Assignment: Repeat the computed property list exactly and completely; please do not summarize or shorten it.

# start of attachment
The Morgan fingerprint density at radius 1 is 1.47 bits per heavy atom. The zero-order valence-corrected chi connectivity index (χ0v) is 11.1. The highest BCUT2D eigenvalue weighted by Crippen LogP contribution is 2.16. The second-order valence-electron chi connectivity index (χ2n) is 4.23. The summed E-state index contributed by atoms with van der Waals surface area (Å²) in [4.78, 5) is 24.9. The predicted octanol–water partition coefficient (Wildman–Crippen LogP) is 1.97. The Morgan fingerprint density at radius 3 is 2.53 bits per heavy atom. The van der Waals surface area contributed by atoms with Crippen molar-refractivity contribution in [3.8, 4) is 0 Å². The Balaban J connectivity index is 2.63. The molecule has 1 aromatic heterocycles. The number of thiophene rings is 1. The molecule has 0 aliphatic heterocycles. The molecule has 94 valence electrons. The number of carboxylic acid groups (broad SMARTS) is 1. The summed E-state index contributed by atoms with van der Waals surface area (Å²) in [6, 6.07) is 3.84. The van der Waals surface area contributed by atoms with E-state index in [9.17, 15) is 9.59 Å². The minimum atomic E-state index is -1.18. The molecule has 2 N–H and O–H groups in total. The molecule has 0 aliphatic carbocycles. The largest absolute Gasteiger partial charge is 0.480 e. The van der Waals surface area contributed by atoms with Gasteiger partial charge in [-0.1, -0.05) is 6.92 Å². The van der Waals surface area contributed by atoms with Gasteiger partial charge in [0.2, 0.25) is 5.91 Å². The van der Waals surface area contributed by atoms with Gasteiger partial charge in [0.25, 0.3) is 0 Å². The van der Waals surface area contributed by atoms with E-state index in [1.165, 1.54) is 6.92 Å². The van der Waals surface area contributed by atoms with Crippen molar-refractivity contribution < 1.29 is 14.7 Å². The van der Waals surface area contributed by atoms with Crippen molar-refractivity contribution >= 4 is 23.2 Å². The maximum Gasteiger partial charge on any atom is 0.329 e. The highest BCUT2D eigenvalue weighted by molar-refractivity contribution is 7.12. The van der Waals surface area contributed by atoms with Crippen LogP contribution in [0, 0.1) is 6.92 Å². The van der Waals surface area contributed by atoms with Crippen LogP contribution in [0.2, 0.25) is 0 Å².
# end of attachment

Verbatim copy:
The Morgan fingerprint density at radius 1 is 1.47 bits per heavy atom. The zero-order valence-corrected chi connectivity index (χ0v) is 11.1. The highest BCUT2D eigenvalue weighted by Crippen LogP contribution is 2.16. The second-order valence-electron chi connectivity index (χ2n) is 4.23. The summed E-state index contributed by atoms with van der Waals surface area (Å²) in [4.78, 5) is 24.9. The predicted octanol–water partition coefficient (Wildman–Crippen LogP) is 1.97. The Morgan fingerprint density at radius 3 is 2.53 bits per heavy atom. The van der Waals surface area contributed by atoms with Crippen molar-refractivity contribution in [3.8, 4) is 0 Å². The Balaban J connectivity index is 2.63. The molecule has 1 aromatic heterocycles. The number of thiophene rings is 1. The molecule has 0 aliphatic heterocycles. The molecule has 94 valence electrons. The number of carboxylic acid groups (broad SMARTS) is 1. The summed E-state index contributed by atoms with van der Waals surface area (Å²) in [6, 6.07) is 3.84. The van der Waals surface area contributed by atoms with E-state index in [9.17, 15) is 9.59 Å². The minimum atomic E-state index is -1.18. The molecule has 2 N–H and O–H groups in total. The molecule has 0 aliphatic carbocycles. The largest absolute Gasteiger partial charge is 0.480 e. The van der Waals surface area contributed by atoms with Gasteiger partial charge in [-0.1, -0.05) is 6.92 Å². The van der Waals surface area contributed by atoms with Gasteiger partial charge in [0.2, 0.25) is 5.91 Å². The van der Waals surface area contributed by atoms with Gasteiger partial charge in [0.25, 0.3) is 0 Å². The van der Waals surface area contributed by atoms with E-state index in [1.165, 1.54) is 6.92 Å². The van der Waals surface area contributed by atoms with Crippen molar-refractivity contribution < 1.29 is 14.7 Å². The van der Waals surface area contributed by atoms with Crippen molar-refractivity contribution >= 4 is 23.2 Å². The maximum Gasteiger partial charge on any atom is 0.329 e. The highest BCUT2D eigenvalue weighted by molar-refractivity contribution is 7.12. The van der Waals surface area contributed by atoms with Crippen LogP contribution in [0, 0.1) is 6.92 Å². The van der Waals surface area contributed by atoms with Crippen LogP contribution in [0.2, 0.25) is 0 Å².